Driving 4K smartphone and AR/VR device displays

By Licinio Sousa, Vassilis Androutsopoulos |  No Comments  |  Posted: March 1, 2018
Topics/Categories: Embedded - Architecture & Design, IP - Selection  |  Tags: , , , ,  | Organizations: , , ,

How to combine a display processing unit from one company and a MIPI Display Serial Interface solution from another to build 4K embedded displays for smartphones and AR/VR devices.

Displays for high-end smartphones and augmented reality (AR)/virtual reality (VR) devices are becoming more sophisticated as the demand for high resolution content and visual quality increases. To meet such demands, high-end smartphones are moving from Wide Quad HD (WQHD) displays to ultra-high-resolution 4K displays. AR/VR applications require more pixels and high refresh rates as the display is closer to the eyes and must maintain visual quality. Higher refresh rates of 90frame/s, 120frame/s or more, minimize motion sickness and provide a vivid and immersive visual experience by reducing the discrepancy between what your eye sees and what your brain expects to see.

These unique features, along with the associated bandwidth requirements, pose a system-level challenge to designers. This article illustrates the different display subsystem architectures, and describes an interoperable Display Processing Unit (DPU) and MIPI Display Serial Interface (DSI) IP solution that enables 4K embedded displays for smartphones and AR/VR devices.

Anatomy of a display subsystem in an application processor

The multimedia pipeline in an application processor architecture encompasses multiple IP blocks such as a graphics processing unit (GPU), video processing unit (VPU), DPU, and MIPI DSI, shown in Figure 1. As the displayed content becomes more complex in terms of resolution and frame rate, the GPU/CPU must offload more functionality to meet increasing graphics performance within the ever-shrinking silicon area and thermal design power requirements.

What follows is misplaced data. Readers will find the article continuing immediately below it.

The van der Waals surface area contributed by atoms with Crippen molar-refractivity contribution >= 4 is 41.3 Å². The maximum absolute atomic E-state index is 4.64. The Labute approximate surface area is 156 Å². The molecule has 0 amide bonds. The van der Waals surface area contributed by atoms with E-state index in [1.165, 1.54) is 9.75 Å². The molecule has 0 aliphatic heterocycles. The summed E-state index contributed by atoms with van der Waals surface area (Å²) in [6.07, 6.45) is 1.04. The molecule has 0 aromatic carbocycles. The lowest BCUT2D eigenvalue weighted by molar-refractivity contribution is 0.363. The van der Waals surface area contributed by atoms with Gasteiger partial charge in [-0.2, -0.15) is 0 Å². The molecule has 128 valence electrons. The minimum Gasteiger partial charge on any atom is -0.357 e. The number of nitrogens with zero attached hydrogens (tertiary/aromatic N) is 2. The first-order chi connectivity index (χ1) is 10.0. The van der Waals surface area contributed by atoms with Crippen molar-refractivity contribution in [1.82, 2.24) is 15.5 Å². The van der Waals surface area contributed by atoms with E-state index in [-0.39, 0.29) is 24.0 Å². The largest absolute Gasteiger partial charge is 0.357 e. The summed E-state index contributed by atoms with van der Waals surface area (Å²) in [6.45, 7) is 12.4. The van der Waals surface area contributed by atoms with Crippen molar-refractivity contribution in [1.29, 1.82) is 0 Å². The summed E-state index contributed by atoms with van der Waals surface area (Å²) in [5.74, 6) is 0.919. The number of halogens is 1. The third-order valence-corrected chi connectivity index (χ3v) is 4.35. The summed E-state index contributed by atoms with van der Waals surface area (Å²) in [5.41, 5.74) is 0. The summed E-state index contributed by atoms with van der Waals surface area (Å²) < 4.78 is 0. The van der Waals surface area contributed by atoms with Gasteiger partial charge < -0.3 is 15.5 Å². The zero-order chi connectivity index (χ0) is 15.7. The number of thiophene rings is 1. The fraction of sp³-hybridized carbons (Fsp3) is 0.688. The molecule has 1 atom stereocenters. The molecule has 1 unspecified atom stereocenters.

Connecting two key display IP blocks: Arm Mali-D71 and Synopsys DesignWare MIPI DSI Host Controller IP with DSC encoder

Figure 1 Connecting two key display IP blocks: Arm Mali-D71 and Synopsys DesignWare MIPI DSI Host Controller IP with DSC encoder

The Arm Mali-D71 DPU is a fundamental processor and GPU companion in a multimedia subsystem that works seamlessly behind the Android Hardware Composer HAL. Mali-D71 offers a super-efficient, multi-layer hardware composition solution in terms of system power and performance. It also performs in-line orthogonal rotation, high quality upscaling and downscaling, ambient light adaptation, and high-quality HDR local and global tone-mapping and color/gamut management, when combined with Arm Assertive Display 5. It performs all of the above operations in a single pass through memory, translating to significant system bandwidth (power) savings. The latest version of Arm Frame Buffer Compression, version 1.2, is supported throughout the multimedia pipeline, adding significant performance and system bandwidth benefits. Arm Corelink MMU-600 is also an essential component of the Arm Display Solution. It is optimized to work with Mali-D71 on 4Kbyte paged memory to guarantee real-time performance for latency-sensitive applications, such as VR. Mali-D71 supports all major display industry standards for all kinds of panels (mobile, tablet, TV, notebooks, etc.), including MIPI DSI.

Mali-D71 connects to the display device through the display serial interface like the MIPI DSI. The interface must support all the integral requirements of a 4K display in terms of bandwidth and speed. According to MIPI Alliance, the DSI specification provides “brilliant color rendering for the most demanding imagery and video scenes and supports transmission of stereoscopic content.”